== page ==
Pinecrest HS 02Graduation.JPG

Pinecrest High School Commencement Exercises at John W. Williams Stadium on June 4, 2016. (Photograph by Ted Fitzgerald/The Pilot)

On a Wednesday in late February, 377 Pinecrest students spent more than three hours completing the ACT college admissions test — as did most other high school juniors in North Carolina that same morning.

The next day, it only took one employee’s mishandling of those completed tests to render them null and void. The tests of another 63 Pinecrest students who took the ACT on the makeup date in March were also lost.

Pinecrest students who had been anticipating the release of their scores — whether with excitement, dread or indifference — instead got the startling revelation earlier this month that their answers had never been submitted to ACT for scoring when Moore County Schools notified them of the mishap on June 18.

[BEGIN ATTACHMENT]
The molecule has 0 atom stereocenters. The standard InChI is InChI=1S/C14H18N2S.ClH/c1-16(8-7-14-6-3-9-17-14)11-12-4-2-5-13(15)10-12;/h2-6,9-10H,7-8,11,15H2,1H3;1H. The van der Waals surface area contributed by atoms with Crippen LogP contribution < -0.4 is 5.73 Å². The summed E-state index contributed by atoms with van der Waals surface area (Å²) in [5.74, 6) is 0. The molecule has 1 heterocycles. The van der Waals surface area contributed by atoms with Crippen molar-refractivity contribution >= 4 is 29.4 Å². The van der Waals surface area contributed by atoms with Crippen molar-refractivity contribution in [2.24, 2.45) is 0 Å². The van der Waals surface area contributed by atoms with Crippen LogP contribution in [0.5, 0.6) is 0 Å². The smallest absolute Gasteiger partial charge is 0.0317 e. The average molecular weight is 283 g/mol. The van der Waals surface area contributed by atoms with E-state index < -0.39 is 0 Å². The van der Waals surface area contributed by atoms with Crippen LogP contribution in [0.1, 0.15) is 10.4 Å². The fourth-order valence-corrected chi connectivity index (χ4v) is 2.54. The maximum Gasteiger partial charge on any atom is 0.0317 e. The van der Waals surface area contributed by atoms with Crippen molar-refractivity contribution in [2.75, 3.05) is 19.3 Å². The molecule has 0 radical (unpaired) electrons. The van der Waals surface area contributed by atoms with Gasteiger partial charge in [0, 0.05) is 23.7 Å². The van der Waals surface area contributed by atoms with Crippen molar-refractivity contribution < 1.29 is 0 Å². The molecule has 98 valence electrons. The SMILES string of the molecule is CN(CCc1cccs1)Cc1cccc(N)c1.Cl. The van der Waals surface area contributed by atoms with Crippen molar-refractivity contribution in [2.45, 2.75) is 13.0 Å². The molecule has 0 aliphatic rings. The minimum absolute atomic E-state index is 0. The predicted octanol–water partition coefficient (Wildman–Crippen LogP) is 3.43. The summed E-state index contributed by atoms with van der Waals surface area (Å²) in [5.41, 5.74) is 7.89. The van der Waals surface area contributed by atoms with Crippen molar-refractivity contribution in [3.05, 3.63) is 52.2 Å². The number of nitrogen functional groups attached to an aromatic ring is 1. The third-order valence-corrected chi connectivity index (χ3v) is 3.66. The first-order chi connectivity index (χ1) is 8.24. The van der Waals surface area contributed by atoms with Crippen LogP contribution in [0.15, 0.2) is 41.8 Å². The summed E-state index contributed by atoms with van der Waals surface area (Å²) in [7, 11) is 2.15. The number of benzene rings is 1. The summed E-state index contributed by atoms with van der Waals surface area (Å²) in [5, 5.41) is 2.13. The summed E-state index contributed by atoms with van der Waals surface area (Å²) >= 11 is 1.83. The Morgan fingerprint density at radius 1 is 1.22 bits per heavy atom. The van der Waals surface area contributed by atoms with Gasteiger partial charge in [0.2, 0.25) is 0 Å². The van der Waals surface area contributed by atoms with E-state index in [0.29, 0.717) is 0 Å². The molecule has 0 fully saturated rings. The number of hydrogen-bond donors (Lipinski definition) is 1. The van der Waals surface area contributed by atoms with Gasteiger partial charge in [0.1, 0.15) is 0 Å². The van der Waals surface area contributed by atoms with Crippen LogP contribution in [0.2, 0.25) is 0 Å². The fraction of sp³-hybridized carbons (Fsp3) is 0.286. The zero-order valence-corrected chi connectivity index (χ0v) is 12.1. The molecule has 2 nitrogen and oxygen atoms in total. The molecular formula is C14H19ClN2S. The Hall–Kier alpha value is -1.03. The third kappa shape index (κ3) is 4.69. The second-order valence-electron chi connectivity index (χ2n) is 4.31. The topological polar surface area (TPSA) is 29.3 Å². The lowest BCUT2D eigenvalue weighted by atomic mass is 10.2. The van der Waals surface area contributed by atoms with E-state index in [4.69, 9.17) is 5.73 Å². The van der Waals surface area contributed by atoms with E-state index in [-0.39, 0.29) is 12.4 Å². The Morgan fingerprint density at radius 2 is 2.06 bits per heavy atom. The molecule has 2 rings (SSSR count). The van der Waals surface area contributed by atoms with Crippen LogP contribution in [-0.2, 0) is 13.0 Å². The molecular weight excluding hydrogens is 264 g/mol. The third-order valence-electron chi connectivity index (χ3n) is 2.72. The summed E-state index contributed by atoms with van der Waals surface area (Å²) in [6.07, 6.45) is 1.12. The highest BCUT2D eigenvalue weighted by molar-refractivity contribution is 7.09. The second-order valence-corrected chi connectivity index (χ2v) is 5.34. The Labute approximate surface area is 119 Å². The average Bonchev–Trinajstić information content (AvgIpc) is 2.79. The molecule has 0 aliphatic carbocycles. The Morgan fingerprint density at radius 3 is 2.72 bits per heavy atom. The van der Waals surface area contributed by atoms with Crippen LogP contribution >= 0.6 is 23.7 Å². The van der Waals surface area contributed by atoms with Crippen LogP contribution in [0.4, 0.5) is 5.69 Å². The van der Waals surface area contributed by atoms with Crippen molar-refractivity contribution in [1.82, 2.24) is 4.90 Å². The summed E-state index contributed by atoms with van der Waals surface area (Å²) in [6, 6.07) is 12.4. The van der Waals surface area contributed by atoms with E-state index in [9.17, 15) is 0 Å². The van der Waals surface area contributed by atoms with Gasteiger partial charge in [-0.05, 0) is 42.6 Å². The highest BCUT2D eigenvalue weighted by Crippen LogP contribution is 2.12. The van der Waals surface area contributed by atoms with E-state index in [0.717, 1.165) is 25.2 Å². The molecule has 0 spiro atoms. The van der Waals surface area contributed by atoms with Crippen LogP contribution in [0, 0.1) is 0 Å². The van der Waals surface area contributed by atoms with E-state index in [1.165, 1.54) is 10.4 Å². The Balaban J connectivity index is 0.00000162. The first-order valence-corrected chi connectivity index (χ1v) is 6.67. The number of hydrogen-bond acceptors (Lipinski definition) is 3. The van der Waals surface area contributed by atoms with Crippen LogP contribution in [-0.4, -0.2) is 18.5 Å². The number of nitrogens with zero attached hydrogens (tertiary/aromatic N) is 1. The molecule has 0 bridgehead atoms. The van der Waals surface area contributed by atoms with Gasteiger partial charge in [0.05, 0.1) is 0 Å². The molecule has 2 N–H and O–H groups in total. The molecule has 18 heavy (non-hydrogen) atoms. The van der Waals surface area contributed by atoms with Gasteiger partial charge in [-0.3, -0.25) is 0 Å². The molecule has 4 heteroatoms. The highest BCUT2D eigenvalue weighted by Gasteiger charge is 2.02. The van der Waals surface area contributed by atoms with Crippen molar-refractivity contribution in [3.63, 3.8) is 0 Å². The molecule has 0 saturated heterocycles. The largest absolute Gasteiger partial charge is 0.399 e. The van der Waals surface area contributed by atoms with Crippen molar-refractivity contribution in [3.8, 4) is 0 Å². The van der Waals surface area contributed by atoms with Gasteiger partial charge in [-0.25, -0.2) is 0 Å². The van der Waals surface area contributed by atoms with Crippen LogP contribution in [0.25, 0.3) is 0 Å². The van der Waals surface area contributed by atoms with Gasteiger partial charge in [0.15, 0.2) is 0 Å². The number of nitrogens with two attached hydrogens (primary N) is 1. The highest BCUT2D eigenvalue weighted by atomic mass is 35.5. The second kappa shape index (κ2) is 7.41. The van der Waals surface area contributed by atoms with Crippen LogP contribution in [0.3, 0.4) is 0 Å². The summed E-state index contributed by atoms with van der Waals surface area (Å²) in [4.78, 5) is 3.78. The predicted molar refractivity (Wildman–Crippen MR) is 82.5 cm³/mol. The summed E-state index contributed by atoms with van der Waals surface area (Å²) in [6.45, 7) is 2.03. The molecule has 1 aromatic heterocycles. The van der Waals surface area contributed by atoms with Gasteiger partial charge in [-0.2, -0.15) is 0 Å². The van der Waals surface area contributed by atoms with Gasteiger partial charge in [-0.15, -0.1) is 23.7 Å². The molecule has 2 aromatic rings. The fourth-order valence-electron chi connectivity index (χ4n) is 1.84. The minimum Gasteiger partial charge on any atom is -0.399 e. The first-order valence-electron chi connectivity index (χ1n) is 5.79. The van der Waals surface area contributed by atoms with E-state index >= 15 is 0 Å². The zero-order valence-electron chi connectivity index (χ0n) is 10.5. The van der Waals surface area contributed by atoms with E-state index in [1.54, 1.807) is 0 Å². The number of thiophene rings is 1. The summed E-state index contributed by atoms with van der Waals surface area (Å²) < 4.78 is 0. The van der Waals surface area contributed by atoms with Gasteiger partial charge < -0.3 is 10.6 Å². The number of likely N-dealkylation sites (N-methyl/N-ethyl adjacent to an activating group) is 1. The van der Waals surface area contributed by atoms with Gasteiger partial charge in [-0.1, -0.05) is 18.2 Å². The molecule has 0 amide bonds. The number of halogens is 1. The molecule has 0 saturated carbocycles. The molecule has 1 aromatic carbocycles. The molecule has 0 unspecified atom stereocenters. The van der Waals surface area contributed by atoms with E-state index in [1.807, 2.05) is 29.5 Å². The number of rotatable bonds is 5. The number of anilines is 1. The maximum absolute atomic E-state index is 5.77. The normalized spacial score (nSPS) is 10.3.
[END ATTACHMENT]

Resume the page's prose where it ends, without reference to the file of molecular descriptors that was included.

After discussing “confidential personnel information” behind closed doors for 90 minutes on Tuesday, the Moore County Board of Education released a timeline surrounding what it’s calling Pinecrest’s “misadministration” of the ACT.

“Like all of you out there listening, we were shocked and dismayed to learn about the missing ACT tests at Pinecrest,” said Helena Wallin-Miller, chair of the Moore County Board of Education. “We recognize these tests carry great importance for our students, and the hardships imposed by the loss are significant to our students and parents alike. I can assure you this incident does not define Moore County Schools.”

No Criminal Intent

The district’s timeline places the brunt of the blame for the lost tests on Pinecrest’s testing coordinator. As for what happened to the tests, though, Pinecrest’s investigation was inconclusive. In an FAQ for parents and students on its website, the school says that despite a search of the school and review of video surveillance footage, the test results still haven’t been located and were most likely discarded.

Moore County Schools Police investigated the matter, but an interview with the testing coordinator did not shed light on what happened to the tests. Nor did police find criminal intent on the part of school staff.